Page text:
PTSD Injuries/Accidents

Surviving a serious accident or crime, or being witness to such an event, can trigger strong emotional responses. Sometimes, people who have been through traumatic events continue to experience feelings of fear, even though they’re no longer in danger. That’s one of the primary symptoms of post-traumatic stress disorder, a potentially debilitating condition that can disrupt lives.

The National Institute of Mental Health is engaged in ongoing research about PTSD in an attempt to understand why only some people develop this condition after a traumatic event. But researchers already know several factors that raise the risk of PTSD, such as being injured, seeing other people get hurt or killed, and experiencing additional stress after the event, such as the loss of a loved one, or the loss of a job.

If you are experiencing lingering emotional effects after surviving an accident or crime, we may be able to help. Wapner Newman has been protecting the rights of Pennsylvania and New Jersey citizens for more than 40 years. Call us today to find out what we can do for you: (800) 529-6200.

PTSD Symptoms

After a traumatic event, people may feel anxious, irritable, have trouble sleeping, or be easily startled. When those symptoms persist – or emerge unexpectedly, long after the frightening experience – that could be a sign of PTSD.

Other signs that could indicate PTSD include:

  • Flashbacks that trigger a physical response, such as trembling or sweating
  • Feeling emotionally numb
  • Nightmares
  • Feelings of guilt, depression, hopelessness, or worry
  • Avoiding anything that could be a reminder of the experience (such as a car accident survivor avoiding driving, or riding in cars)
  • Difficulty remembering the event
  • Difficulty concentrating
  • Emotional problems, such as being unable to control one’s anger.

In children, PTSD symptoms can be harder to detect, because children may not know how to describe what they’re feeling. According to the Center for the Treatment and Study of Anxiety at University of Pennsylvania’s Perelman School of Medicine, children with PTSD may lose interest in normal activities and develop a belief that they won’t live to adulthood. They may initially have nightmares about the traumatic event, but those dreams usually evolve into generalized dreams about monsters and other threats. Children may also experience unexplained physical ailments and use toys to act out the traumatic event.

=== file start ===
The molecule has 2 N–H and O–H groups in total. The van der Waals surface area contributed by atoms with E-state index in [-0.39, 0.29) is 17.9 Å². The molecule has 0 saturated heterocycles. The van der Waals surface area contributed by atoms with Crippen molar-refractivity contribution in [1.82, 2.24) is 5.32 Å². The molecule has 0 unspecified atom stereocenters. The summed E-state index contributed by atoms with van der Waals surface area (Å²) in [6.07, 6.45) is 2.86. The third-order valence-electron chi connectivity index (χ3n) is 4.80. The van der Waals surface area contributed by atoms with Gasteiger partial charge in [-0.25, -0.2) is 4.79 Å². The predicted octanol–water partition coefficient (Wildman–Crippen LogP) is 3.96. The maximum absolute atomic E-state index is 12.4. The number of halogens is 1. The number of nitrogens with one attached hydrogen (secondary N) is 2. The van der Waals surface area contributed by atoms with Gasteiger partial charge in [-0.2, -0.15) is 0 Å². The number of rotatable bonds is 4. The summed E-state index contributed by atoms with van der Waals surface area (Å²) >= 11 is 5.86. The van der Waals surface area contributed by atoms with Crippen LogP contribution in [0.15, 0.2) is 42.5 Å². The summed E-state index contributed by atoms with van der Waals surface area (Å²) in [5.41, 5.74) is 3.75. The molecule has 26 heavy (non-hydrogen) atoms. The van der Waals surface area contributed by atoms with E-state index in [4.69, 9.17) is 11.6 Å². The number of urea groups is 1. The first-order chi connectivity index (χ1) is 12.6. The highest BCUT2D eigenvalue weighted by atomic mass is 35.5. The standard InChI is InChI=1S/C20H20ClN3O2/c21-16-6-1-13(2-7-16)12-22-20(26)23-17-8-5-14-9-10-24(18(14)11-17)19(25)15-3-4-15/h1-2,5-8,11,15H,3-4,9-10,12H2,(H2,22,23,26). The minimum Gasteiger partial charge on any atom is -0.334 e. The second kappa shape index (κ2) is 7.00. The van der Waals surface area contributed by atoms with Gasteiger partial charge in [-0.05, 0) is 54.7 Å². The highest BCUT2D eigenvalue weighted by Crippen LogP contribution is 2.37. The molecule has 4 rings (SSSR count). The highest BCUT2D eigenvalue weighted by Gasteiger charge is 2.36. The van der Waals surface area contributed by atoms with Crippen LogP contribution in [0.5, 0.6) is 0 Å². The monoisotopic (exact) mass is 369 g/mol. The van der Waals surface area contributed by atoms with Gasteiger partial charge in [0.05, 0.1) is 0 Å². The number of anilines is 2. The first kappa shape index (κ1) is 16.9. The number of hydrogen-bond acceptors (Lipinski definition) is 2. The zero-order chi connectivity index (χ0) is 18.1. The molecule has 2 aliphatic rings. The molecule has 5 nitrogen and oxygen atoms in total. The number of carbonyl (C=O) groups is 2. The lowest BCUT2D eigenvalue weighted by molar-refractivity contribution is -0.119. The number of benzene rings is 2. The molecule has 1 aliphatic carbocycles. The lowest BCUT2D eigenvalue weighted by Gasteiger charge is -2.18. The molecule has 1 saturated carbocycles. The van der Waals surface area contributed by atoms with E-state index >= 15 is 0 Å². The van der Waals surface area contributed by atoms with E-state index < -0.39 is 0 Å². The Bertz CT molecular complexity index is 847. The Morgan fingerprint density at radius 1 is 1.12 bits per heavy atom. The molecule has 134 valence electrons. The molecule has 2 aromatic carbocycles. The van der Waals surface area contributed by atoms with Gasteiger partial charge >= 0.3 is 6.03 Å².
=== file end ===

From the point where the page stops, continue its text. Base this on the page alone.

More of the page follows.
The anxiety study center at Perelman found several factors that are known to make PTSD more likely, including:

  • An event caused by a human, rather than a natural event
  • Assault with a sense of betrayal
  • Events that are unexpected, uncontrollable, or inescapable
  • A sense of responsibility for what happened
  • The degree of threat, injury, or fear.

Prevalence of PTSD

PTSD was once a condition thought to affect only wartime veterans. Soldiers surrounded by death and violence every day sometimes experienced PTSD years after their combat tours had ended. Now, mental health professionals see symptoms of PTSD among many private citizens.

In 2012, Philadelphia Magazine reported that since 2001, about 18,000 people had been shot and 3,852 had been killed in the city – more than all U.S. military fatalities in the Afghanistan conflict. That means thousands of Philadelphians have witnessed violence in their neighborhoods and could be at risk for PTSD.

Survivors of a traumatic crash or accident may develop PTSD, as may witnesses. So it’s hard to say how many people may be at risk for PTSD, or already suffering from symptoms. Especially with a terrible, large-scale accident – like the derailment of Amtrak 188 in May 2015 – the impact on mental wellness is almost impossible to measure. That accident injured more than 200 people, killed eight people, and created a horrific scene for passengers and onlookers.

The Impact of Trauma

People seriously injured or killed in accidents or by a criminal act aren’t the only victims. Their families may experience severe and long-lasting emotional suffering. Friends who were present at the time of the traumatic event may feel a profound sense of guilt at being unable to stop it from happening, or being unable to help the victim. Witnesses may struggle with persistent mental images of the accident or the crime they saw.

Wapner Newman can help people injured by another party’s negligent or deliberate actions. We also understand how to help people who have suffered emotional trauma, regardless of whether they witnessed or experienced a frightening event. Our goal is to make sure people who have been through a traumatic ordeal have the resources they need to put their lives back together. Schedule your no-obligation consultation by calling our toll-free number, (800) 529-6200, or filling out our online form.